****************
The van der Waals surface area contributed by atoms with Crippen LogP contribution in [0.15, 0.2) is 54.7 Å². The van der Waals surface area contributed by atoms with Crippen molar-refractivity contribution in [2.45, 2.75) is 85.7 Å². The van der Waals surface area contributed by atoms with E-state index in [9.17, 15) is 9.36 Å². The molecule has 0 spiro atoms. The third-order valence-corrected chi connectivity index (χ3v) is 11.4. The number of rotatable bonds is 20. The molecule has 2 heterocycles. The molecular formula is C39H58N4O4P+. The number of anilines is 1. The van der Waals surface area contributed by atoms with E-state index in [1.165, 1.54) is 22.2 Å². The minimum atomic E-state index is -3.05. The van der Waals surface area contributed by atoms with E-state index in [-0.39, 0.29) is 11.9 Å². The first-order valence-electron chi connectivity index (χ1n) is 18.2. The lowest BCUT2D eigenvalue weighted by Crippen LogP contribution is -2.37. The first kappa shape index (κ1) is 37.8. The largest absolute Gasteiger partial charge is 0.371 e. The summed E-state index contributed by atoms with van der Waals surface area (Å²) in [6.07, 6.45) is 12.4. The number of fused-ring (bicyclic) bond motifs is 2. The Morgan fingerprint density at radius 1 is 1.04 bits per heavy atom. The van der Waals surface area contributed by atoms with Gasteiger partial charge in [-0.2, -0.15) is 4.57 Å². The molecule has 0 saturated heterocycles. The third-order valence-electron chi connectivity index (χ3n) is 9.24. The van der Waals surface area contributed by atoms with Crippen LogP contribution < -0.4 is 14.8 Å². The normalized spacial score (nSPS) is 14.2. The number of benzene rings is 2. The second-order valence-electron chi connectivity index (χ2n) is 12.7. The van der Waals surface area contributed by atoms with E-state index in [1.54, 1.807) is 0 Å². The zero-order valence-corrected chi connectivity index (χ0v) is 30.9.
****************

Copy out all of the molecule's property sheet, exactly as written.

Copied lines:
The van der Waals surface area contributed by atoms with Crippen LogP contribution in [0.15, 0.2) is 54.7 Å². The van der Waals surface area contributed by atoms with Crippen molar-refractivity contribution in [2.45, 2.75) is 85.7 Å². The van der Waals surface area contributed by atoms with E-state index in [9.17, 15) is 9.36 Å². The molecule has 0 spiro atoms. The third-order valence-corrected chi connectivity index (χ3v) is 11.4. The number of rotatable bonds is 20. The molecule has 2 heterocycles. The molecular formula is C39H58N4O4P+. The number of anilines is 1. The van der Waals surface area contributed by atoms with E-state index in [1.165, 1.54) is 22.2 Å². The minimum atomic E-state index is -3.05. The van der Waals surface area contributed by atoms with E-state index in [-0.39, 0.29) is 11.9 Å². The first-order valence-electron chi connectivity index (χ1n) is 18.2. The lowest BCUT2D eigenvalue weighted by Crippen LogP contribution is -2.37. The first kappa shape index (κ1) is 37.8. The largest absolute Gasteiger partial charge is 0.371 e. The summed E-state index contributed by atoms with van der Waals surface area (Å²) in [6.07, 6.45) is 12.4. The number of fused-ring (bicyclic) bond motifs is 2. The Morgan fingerprint density at radius 1 is 1.04 bits per heavy atom. The van der Waals surface area contributed by atoms with Gasteiger partial charge in [-0.2, -0.15) is 4.57 Å². The molecule has 0 saturated heterocycles. The third-order valence-electron chi connectivity index (χ3n) is 9.24. The van der Waals surface area contributed by atoms with Crippen LogP contribution < -0.4 is 14.8 Å². The normalized spacial score (nSPS) is 14.2. The number of benzene rings is 2. The second-order valence-electron chi connectivity index (χ2n) is 12.7. The van der Waals surface area contributed by atoms with E-state index in [1.54, 1.807) is 0 Å². The zero-order valence-corrected chi connectivity index (χ0v) is 30.9.